Wednesday 24 February 2016

Tula and Henry Retro Blouse

These very girly fabrics were just made for this 1940s blouse. Such old fashioned girly fabrics, such an old fashioned girly blouse. Both in a good way. The main fabric is Tula Pink, from her Parisville collection, and is called Topiary. The pink peplum and collar fabric is a Henry Glass, and is called Miss Modd.

I've actually had both fabrics for almost five years but couldn't find what I wanted to make with them. I'd thought of using them together, but was a bit in two minds about it, and didn't have any patterns that really felt like they were right for either fabric. But when Spotlight had a pattern sale a few months ago I managed to snap up a few reproduction vintage patterns, including this one. Although the original pattern doesn't call for two contrasting fabrics, when I was going through my stash to find something to make the blouse with, it was clear that yes, the fabrics do work together, and this was the pattern that would make that happen.

This blouse is another addition to my work-appropriate clothing needs. The pattern is Simplicity 1590, which is labelled as a "Misses' 1940s Retro Blouse". There are two variations, this high necked option or a scoop neckline. Because I wanted to use the contrasting fabric I decided to make the high necked version so I could make a contrast collar. But I did leave off the waist ties and neck bow, deciding they were probably a bit much on an already very girly blouse.

I'd forgotten how high the necklines tend to be on 1940s patterns! I've made a few in the past and generally lowered the neck a bit at the front so it didn't feel tight, but I forgot to do that with this pattern. So because it is slightly uncomfortable done up, I decided to leave the top button undone. Also the way the collar is made it won't sit properly if I have the top button done up even though I'm sure I followed the pattern correctly, so I'll just leave it undone when I wear it. It kind of makes it a bit more modern and less costumey, too, to wear it not done up to the top.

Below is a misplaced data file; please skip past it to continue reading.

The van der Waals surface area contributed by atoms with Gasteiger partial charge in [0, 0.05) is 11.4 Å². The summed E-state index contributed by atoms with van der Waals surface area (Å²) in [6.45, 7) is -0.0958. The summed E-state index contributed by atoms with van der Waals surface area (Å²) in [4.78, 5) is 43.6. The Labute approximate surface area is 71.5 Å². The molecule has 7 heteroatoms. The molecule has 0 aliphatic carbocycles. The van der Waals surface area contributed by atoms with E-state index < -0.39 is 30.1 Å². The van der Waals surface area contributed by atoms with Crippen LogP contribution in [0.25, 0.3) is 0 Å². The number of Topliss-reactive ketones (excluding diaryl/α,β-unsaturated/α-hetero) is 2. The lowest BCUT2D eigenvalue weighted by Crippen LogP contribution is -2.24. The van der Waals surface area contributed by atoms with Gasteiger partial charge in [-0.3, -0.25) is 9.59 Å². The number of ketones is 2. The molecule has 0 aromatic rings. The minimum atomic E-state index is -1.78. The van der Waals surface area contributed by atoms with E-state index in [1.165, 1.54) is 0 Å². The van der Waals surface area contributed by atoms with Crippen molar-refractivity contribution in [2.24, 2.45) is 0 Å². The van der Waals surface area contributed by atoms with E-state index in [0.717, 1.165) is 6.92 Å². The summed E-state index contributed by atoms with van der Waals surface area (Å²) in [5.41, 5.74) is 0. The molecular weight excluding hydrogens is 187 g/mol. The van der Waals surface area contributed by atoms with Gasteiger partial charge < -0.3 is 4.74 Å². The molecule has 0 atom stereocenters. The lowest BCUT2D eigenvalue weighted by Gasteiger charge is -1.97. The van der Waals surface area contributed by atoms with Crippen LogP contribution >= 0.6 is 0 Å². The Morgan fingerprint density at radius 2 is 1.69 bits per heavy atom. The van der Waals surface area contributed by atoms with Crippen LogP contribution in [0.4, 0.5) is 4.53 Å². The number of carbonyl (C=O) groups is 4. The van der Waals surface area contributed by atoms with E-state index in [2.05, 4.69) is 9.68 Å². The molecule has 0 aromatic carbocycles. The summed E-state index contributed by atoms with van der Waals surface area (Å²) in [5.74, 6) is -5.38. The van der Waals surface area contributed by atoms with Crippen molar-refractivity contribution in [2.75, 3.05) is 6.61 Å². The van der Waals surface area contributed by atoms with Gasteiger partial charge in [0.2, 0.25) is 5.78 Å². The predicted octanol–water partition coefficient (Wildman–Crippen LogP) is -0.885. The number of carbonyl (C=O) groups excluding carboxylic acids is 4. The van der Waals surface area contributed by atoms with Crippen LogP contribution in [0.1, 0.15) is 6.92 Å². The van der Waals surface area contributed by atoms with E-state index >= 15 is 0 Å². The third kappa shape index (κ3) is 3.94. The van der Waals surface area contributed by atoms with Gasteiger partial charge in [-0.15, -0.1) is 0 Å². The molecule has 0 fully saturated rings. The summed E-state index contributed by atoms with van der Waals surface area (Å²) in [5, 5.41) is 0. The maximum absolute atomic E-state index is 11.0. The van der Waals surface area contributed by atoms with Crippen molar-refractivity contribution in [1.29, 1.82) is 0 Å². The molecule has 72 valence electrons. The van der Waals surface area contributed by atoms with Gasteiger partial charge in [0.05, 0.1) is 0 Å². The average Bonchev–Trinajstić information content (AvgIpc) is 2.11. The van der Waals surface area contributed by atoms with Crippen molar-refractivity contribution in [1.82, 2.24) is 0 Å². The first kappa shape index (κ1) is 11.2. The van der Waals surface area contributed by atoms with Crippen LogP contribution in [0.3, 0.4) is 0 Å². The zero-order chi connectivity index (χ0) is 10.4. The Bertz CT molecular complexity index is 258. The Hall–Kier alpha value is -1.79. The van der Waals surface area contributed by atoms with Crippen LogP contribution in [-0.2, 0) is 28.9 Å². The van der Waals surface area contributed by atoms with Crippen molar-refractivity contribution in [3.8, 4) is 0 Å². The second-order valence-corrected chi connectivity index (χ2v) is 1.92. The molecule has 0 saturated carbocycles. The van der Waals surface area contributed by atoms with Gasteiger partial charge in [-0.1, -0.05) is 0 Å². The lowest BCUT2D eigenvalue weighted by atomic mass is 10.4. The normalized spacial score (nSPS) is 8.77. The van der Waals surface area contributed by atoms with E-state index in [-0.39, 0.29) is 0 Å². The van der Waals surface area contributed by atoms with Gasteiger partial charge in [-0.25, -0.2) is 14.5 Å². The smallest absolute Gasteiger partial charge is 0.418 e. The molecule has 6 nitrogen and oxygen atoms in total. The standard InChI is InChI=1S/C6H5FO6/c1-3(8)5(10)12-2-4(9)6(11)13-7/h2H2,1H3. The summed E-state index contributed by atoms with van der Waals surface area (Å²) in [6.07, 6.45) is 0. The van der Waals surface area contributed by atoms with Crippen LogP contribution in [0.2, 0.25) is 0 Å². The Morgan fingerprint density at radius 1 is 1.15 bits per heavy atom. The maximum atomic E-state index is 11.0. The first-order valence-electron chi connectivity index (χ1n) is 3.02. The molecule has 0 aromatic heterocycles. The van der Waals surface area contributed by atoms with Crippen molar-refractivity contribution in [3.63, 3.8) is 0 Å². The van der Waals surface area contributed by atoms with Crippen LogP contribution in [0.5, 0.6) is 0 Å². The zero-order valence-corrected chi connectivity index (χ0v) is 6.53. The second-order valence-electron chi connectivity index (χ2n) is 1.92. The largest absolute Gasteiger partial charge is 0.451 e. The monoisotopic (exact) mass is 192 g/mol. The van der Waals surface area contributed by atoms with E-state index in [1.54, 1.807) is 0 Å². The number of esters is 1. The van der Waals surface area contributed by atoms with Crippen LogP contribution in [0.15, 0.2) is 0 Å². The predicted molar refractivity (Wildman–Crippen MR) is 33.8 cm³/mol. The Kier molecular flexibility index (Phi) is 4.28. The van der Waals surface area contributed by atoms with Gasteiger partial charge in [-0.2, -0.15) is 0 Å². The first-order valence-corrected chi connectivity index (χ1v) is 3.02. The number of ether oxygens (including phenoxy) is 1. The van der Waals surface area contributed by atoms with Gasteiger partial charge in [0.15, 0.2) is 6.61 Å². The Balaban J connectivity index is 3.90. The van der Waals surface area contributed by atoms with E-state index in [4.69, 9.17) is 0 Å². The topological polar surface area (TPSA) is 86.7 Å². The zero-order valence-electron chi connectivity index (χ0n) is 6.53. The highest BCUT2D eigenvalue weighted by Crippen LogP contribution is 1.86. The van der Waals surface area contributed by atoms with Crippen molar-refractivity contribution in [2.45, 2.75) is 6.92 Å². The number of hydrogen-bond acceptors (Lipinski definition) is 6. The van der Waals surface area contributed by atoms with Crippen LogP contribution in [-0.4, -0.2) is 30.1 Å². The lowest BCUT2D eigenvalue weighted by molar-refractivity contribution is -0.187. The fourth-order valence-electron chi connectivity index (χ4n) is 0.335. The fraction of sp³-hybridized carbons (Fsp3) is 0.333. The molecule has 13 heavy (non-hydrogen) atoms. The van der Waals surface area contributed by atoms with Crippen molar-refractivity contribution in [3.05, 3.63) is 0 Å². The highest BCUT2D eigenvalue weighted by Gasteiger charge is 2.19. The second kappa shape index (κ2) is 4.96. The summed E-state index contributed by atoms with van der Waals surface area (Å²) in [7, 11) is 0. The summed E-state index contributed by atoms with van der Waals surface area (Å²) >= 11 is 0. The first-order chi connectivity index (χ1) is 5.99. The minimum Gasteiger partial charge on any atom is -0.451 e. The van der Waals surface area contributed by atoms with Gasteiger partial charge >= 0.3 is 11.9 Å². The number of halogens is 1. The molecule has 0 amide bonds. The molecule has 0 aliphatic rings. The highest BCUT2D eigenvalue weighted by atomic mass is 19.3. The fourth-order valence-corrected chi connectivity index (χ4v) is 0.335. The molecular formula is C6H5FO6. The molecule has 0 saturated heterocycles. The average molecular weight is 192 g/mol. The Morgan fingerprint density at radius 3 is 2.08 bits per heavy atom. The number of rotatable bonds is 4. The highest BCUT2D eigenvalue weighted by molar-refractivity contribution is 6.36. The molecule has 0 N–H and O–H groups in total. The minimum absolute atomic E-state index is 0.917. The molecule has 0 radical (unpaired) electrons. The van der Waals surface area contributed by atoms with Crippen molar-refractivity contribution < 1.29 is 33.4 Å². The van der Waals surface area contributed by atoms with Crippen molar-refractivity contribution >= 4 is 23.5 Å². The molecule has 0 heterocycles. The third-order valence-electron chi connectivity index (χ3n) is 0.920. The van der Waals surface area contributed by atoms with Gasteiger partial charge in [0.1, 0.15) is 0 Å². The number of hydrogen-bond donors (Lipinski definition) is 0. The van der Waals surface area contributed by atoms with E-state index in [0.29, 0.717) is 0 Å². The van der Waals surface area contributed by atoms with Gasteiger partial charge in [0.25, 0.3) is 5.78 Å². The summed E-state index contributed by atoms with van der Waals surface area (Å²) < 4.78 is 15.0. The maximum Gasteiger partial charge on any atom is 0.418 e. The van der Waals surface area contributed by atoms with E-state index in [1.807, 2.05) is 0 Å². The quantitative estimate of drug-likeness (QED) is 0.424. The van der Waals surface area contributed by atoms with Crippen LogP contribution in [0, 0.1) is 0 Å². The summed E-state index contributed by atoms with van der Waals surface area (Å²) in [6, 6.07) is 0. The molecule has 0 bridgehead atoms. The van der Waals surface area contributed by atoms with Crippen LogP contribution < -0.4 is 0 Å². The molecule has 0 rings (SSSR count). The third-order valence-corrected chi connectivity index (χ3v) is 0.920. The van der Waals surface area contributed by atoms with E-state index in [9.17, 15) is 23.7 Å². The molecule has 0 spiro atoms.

When it came time to choose buttons for this blouse, I wasn't really sure where to start. There's a lot of colour in the two fabrics, so trying to find something that matched was a clear possibility. But then I had to work out what colour to match. I decided not to try and match one of the secondary colours in the main fabric's flower circles because I thought adding anything extra to the two already dominant colours might be a bit much. Pink buttons was my next thought, so that they'd join the collar and peplum as a contrast. But when I went through my tin of vintage buttons I inherited from my grandma I found these green ones. The colour isn't a perfect match but works tonally, and there were the exact number of them that I needed. I did do the buttonholes in pink thread to keep the contrasting going.

 I'm mostly happy with this blouse. I've alreay mentioned the very high neckline which I can't button all the way up and have it comfortable and have the collar sit right. I also should have slimmed in the front bodice from the waist to the underarms. I don't do it for every pattern, but the way 1940s patterns emphasise the shoulders means they can be a little baggy on me around the bust. I could always go the whole way down the 1940s path and add shoulder pads to give the blouse a lift, but I think it's fine without it. Pattern placement for the main fabric was another issue I was conscious of, and I don't know that I got the best result, but I did manage to avoid anything inappropriate. But weirdly the thing I'm least happy with is the back seam for the peplum. It tickles me whenever it moves, which is going to take some getting used to.

But still, it's a lovely pattern, and gloriously girly fabrics. And it's nice to have used some fabrics that have been in my stash long enough they could be starting school this year! This is also my first vintage pledge make for 2016. I'm aiming for at least eight, so we'll see how I go.

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